So I'm wondering what the chances are of me getting into a Ph.D program directly after undergraduate attendance at a school that is totally unknown on the computer science scene. The school is well renowned for it's Business, English, and Pre-med degrees, but their computer science program is tiny and completely unknown. There are 2 professors, only one of which currently has a Ph.D. Their math department is also small, but the professors have Ph.Ds and a a long history of industry work and research.

But here's the catch, I know the professors there extremely well, and they all think I'm a bright student and have said that they would allow me to study whatever I want under their supervision. I could go as deep into the subject as I want. So I'm looking at studying subjects like complexity theory and theoretical cryptography my second semester at the school. This appeals to me greatly because I've always been an autodidact, and I honestly prefer teaching myself things over learning in a classroom.

Because of this freedom, I am fairly confident that I could graduate with some basic research under my belt in one of those fields. As I see it, four years of study seems likely to culminate in at least a single interesting finding of some sort.

If I apply to a Ph.D program directly after my time at this school, would I have any chance at all of getting in? I can foresee my application having challenging coursework on it, along with a little bit of research, but my undergraduate degree is from a completely unknown school.

TL;DR: Any chance of getting into a computer science Ph.D with a little research and a C.S./Pure Math degree from a totally unknown school?

closed as off-topic by user3209815, Bob Brown, gman, Buzz, RoboKaren Jan 9 '17 at 16:00

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    Look into summer undergraduate research opportunities with faculty at other universities, who are active in the areas of research you are interested in. They will be in a much better position to advise you in conducting high-quality research, and their letters of recommendation for graduate programs will carry more weight than that of someone who has no experience supervising PhD students, or sending students on to top departments. – ff524 Jan 9 '17 at 7:20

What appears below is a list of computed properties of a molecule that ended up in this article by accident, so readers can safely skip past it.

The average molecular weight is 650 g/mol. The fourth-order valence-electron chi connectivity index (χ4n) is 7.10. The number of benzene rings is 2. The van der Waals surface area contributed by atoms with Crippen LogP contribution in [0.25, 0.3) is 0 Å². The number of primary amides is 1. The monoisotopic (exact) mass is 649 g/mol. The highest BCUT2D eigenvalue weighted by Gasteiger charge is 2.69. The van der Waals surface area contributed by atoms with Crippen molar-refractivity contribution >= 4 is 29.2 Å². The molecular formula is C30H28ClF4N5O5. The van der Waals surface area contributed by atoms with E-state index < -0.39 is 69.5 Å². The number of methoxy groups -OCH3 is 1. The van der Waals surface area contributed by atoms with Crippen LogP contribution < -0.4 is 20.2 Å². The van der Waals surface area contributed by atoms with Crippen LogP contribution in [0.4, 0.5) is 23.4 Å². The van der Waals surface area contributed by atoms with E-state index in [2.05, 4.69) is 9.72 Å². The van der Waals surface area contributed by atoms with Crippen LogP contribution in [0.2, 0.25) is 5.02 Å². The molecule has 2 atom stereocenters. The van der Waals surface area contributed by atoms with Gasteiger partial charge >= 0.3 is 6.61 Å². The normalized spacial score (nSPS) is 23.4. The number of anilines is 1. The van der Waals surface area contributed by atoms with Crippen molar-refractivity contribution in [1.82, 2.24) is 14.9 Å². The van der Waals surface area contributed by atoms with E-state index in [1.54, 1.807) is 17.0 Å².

The reputation of your previous program will be relevant when applying to PhD somewhere else. However, this by no chance eliminates your chances of getting into a good PhD program if your CV shows your competence compared to other applicants from other schools. In other words, in cases where the schools (and probably professors) are not well known, having publications in internationally reputable venues (not easy to do in undergrad) along with good standardized test scores might carry more weight than school-related attributes such as GPA and maybe even recommendations. (These will still matter, but less so when compared with GPAs and recommendations from highly known institutions/professors)

I will add this however. Being in a small and newly-established program can have other potential drawbacks. Assuming that a new and small program equates to less experienced professors and less budget, you will be missing out on the higher quality mentoring and availability of the required labs and equipment. Also, the student body will also be smaller, so you will have less chances to find people to collaborate with and share ideas. These drawbacks can be just as bad as the perceived reputation of the school for PhD admissions.

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